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Commonwealth v. Richmond Township

May 22, 2009

COMMONWEALTH OF PENNSYLVANIA, OFFICE OF ATTORNEY GENERAL BY THOMAS W. CORBETT, JR., ATTORNEY GENERAL, PLAINTIFF
v.
RICHMOND TOWNSHIP, AND RICHMOND TOWNSHIP BOARD OF SUPERVISORS, DEFENDANTS



The opinion of the court was delivered by: Senior Judge Friedman

Argued: April 2, 2009

BEFORE: HONORABLE RENÉE COHN JUBELIRER, Judge, HONORABLE ROBERT SIMPSON, Judge, HONORABLE ROCHELLE S. FRIEDMAN, Senior Judge.

OPINION

Before this court is the motion for judgment on the pleadings (Motion) filed by Richmond Township and Richmond Township Board of Supervisors (together, Township) in response to the Amended Petition for Review (Petition) filed by the Commonwealth of Pennsylvania, Office of Attorney General By Thomas W. Corbett, Jr., Attorney General (Attorney General) in this court's original jurisdiction.

On August 14, 2000, the Township adopted Ordinance Number 81-2000 (Ordinance), which purports to regulate intensive agricultural activities (IAAs) differently from normal agricultural operations (NAOs) by requiring farmers who want to engage in IAAs to obtain a special exception from the Township Zoning Hearing Board (ZHB). (Petition, ¶¶6-10.) The Ordinance differentiates between IAAs and NAOs by setting forth distinct activities in each category. Specifically, section 201.4 of the Ordinance defines "Agriculture" as "[t]he cultivation of the soil and the raising and harvesting of the products of the soil, including but not limited to nursery, horticulture, forestry and animal husbandry"; "Agriculture (Intensive)" is defined as "[s]pecialized agricultural activities including, but not limited to, mushroom production, poultry production, and dry lot livestock production, which due to the intensity of production, necessitate development of specialized sanitary facilities and control." (Exh. A at 3.)

Section 804.7 of the Ordinance establishes the conditions necessary to qualify for a special exception to engage in IAAs as follows:

Intensive agricultural activities include, but are not limited to, mushroom farms, poultry and egg production, and dry lot farms, wherein the character of the activity involves a more intense use of the land than found in normal farming operations.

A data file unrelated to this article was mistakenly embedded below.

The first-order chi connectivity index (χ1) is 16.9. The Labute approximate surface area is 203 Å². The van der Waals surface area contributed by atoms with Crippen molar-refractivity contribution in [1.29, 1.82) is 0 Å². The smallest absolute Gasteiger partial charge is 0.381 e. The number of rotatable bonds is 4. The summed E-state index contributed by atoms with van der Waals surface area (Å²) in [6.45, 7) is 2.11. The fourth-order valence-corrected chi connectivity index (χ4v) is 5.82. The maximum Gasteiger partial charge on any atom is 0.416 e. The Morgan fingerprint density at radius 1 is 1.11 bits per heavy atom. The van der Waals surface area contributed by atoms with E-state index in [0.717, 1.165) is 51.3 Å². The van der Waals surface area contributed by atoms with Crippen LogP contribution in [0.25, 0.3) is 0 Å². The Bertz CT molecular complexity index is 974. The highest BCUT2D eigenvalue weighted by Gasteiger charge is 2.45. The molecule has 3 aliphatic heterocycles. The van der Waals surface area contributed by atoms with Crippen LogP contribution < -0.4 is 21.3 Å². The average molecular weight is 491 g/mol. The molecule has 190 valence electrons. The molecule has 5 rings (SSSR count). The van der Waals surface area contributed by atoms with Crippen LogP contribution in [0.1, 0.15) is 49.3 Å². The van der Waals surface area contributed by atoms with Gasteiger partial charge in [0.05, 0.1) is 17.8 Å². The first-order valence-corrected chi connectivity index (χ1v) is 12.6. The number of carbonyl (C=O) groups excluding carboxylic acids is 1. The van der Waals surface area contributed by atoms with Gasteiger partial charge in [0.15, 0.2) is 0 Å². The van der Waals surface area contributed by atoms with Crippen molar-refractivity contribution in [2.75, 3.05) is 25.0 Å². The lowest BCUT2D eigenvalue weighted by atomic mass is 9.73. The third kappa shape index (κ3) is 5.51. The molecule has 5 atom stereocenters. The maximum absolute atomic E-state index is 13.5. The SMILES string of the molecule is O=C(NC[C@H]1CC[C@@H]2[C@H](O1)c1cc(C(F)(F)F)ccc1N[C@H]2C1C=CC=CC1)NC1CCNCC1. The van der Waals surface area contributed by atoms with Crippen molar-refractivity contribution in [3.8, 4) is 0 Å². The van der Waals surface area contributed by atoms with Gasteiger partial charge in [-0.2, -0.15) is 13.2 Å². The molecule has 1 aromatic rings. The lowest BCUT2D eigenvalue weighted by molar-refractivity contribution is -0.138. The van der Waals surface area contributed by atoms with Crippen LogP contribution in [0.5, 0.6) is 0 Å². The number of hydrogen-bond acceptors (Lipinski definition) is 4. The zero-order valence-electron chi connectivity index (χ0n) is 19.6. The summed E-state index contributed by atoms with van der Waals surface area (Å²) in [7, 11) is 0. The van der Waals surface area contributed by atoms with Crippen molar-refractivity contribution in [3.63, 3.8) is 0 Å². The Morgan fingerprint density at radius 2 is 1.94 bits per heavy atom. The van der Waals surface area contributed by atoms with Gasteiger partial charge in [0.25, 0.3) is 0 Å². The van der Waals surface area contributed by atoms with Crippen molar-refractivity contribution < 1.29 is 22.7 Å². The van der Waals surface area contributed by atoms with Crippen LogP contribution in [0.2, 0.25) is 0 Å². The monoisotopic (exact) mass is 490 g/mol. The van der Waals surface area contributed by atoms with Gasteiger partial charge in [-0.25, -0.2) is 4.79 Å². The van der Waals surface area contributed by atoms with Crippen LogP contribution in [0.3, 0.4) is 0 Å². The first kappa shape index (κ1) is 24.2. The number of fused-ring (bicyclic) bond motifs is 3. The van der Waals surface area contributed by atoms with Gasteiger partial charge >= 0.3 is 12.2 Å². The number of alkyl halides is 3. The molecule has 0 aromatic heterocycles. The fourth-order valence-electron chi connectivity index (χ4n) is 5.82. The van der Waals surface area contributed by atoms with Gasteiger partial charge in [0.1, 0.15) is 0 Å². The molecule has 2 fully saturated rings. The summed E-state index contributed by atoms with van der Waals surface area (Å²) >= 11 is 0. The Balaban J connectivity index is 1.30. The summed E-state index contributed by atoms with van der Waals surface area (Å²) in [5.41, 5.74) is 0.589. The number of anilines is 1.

a. Intensive agricultural activities shall not be located within one thousand five hundred feet (1,500) of another zoning district or existing residence located within the Agriculture or any other zoning district.

..

c. Commercial composting is prohibited. Any on-site composting shall be limited for use on the premises on which such composting is made and produced.

d. Solid and liquid wastes shall be disposed of daily in a manner to avoid creating insect or rodent problems, or a public nuisance. No emission of noxious, unpleasant gases shall be permitted in such quantities as to be offensive outside the lot lines of the tract occupied by an intensive agricultural user.

.. (Exh. A at 114) (emphasis added).

In 2005, Kervin and Mary Jane Weaver (the Weavers), who own and operate a farm located in a Township Agricultural Security Area (ASA), entered into a contract to raise broiler chicks for sale. The Weavers' proposed chicken operation is an NAO as defined by section 2 of the act commonly known as the Right to Farm Law (RFL);*fn1 however, under the Ordinance, the Weavers' proposed operation would be characterized as an IAA. The Weavers filed a land use appeal challenging the Ordinance and asserting that section 804.7 of the Ordinance violates or is preempted by various state laws.*fn2 Subsequently, the Weavers received a stay in the proceedings before the ZHB so that the Attorney General could review the Ordinance and determine whether to bring an action against the Township. Such action would be pursuant to chapter three of the Agriculture Code (ACRE),*fn3 which prohibits local governments from adopting or enforcing unauthorized local ordinances, i.e., ordinances that prohibit or limit NAOs without the authority of state law. 3 Pa. C.S. §§312 and 313. (Petition, ¶¶12, 16, 22(a)-(c); Exhs. A, B.)

Following his review, the Attorney General filed the six-count Petition, asserting that certain sections of the Ordinance violate ACRE and other state laws and seeking declaratory and injunctive relief.*fn4 On September 19, 2008, the Township filed this Motion, maintaining that it is entitled to judgment on the pleadings because the Attorney General: (1) failed to allege a ripe case or controversy; (2) failed to demonstrate that the Ordinance is inconsistent with or preempted ...


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